Pupils with special educational needs and/or disabilities (SEND), enjoy all aspects of school life, including the range of extra-curricular visits and activities that they are offered. Pupils spoke enthusiastically about the experiences that they have, for example having an afternoon tea, getting soaking wet in the rain, stargazing and being able to perform for grandparents.

What does the school do well and what does it need to do better?

Leaders have designed an ambitious curriculum. It reflects the breadth of the national curriculum and connects what children learn to the school's values.Leaders have prioritised pupils' language development.

They have designed a curriculum which emphasises the development of pupils' oracy skills. The curriculum affords pupils many valuable opportunities to talk, discuss and debate their ideas. This helps pupils to learn well.

In many subjects, leaders have carefully defined the essential knowledge that they want pupils to learn and when this content should be taught. However, in a few subjects, leaders have not specified the most important knowledge for subsequent learning clearly enough. This sometimes hinders teachers in designing learning that builds on what pupils already know.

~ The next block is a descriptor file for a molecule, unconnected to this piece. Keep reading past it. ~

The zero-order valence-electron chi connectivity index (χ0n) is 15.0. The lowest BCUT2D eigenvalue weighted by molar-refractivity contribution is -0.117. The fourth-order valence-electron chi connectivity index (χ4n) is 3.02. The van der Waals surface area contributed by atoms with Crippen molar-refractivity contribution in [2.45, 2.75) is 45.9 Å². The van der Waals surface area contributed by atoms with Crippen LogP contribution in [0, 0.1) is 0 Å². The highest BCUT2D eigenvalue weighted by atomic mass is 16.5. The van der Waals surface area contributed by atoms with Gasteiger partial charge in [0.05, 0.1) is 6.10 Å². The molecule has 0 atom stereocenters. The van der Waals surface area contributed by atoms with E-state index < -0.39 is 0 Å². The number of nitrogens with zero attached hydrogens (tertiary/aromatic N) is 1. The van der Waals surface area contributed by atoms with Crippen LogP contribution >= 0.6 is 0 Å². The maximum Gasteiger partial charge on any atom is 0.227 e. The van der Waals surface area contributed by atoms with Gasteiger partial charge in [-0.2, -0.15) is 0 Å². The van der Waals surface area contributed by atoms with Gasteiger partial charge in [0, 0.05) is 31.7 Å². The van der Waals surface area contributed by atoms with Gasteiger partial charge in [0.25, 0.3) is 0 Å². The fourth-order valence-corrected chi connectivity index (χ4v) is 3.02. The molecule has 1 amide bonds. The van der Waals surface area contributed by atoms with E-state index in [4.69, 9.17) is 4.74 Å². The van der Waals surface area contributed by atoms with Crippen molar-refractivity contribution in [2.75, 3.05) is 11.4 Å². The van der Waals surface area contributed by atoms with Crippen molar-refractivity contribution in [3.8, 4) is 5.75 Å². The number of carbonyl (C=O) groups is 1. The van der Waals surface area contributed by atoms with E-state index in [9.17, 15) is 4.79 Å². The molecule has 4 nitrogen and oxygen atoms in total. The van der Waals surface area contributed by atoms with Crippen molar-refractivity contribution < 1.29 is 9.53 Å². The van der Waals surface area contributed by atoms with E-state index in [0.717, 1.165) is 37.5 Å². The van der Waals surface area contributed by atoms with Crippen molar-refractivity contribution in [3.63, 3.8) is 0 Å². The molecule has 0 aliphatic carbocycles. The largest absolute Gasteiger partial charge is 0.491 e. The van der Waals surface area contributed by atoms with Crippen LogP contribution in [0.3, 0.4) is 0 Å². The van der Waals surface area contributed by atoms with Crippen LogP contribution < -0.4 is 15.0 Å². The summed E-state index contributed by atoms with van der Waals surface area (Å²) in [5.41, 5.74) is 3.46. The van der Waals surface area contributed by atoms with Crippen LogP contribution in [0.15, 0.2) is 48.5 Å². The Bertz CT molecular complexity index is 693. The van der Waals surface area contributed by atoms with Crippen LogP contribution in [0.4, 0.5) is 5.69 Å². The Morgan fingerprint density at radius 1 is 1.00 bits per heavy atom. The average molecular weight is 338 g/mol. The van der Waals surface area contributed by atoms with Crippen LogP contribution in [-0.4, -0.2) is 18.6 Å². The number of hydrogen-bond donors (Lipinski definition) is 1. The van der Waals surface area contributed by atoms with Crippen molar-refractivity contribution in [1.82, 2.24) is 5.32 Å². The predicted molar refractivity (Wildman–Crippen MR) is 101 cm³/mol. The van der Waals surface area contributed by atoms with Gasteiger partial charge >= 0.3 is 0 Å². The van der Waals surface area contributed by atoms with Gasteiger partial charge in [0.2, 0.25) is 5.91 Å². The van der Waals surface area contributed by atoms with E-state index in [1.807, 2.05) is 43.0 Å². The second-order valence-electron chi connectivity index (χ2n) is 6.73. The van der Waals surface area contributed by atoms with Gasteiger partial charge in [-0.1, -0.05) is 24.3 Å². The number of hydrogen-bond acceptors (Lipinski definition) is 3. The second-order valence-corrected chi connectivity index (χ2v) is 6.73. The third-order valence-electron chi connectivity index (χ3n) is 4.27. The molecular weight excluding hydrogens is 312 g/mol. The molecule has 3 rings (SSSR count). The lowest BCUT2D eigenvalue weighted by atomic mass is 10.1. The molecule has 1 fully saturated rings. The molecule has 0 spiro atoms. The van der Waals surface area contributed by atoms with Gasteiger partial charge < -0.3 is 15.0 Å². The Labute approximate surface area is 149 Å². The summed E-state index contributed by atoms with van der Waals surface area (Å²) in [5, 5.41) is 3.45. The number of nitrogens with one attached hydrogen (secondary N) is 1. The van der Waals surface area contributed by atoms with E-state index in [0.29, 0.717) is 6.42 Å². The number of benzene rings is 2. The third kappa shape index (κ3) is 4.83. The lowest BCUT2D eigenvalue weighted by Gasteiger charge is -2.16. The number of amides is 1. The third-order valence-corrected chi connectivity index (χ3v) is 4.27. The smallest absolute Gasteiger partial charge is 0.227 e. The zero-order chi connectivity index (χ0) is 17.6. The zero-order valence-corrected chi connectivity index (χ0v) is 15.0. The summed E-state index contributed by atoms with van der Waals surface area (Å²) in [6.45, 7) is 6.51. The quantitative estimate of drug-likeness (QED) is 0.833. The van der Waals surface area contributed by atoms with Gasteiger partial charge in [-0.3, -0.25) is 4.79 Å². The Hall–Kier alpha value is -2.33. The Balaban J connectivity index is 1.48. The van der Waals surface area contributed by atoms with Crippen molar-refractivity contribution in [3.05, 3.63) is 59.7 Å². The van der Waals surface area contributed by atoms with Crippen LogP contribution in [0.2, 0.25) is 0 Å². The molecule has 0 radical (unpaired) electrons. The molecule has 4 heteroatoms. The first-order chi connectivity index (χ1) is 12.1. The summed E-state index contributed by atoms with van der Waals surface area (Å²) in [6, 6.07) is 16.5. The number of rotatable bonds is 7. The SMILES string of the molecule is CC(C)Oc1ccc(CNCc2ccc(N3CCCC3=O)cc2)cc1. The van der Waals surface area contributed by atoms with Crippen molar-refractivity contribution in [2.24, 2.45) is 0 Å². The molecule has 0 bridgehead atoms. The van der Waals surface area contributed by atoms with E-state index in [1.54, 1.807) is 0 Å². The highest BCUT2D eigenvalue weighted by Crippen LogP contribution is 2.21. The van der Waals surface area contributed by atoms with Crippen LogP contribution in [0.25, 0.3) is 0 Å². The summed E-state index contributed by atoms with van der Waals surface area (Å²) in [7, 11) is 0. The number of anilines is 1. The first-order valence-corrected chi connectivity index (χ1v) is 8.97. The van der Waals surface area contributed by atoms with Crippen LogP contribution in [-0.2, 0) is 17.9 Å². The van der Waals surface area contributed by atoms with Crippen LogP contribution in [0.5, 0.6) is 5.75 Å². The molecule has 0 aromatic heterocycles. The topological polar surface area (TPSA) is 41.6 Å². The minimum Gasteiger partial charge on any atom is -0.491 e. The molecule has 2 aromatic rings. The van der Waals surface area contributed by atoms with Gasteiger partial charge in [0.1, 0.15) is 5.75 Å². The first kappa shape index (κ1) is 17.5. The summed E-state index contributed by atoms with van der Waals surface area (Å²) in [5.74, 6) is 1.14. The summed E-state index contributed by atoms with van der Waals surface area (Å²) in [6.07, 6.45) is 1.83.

As a result, in these subjects, some pupils do not deepen their learning as well as they should.

Teachers use assessment well to identify gaps in pupils' knowledge. Skilled staff support pupils to address these gaps in knowledge and to catch up quickly.

This is particularly effective in the teaching of early reading. For example, staff revisit sounds and words which pupils are finding difficult until pupils can read these instantly. Staff deliver the phonics programme consistently well.

Leaders have ensured that reading is a high priority and is well resourced. For instance, there are beautiful libraries, book displays and reading areas throughout the school. Well-trained staff foster a love of reading in pupils across the school.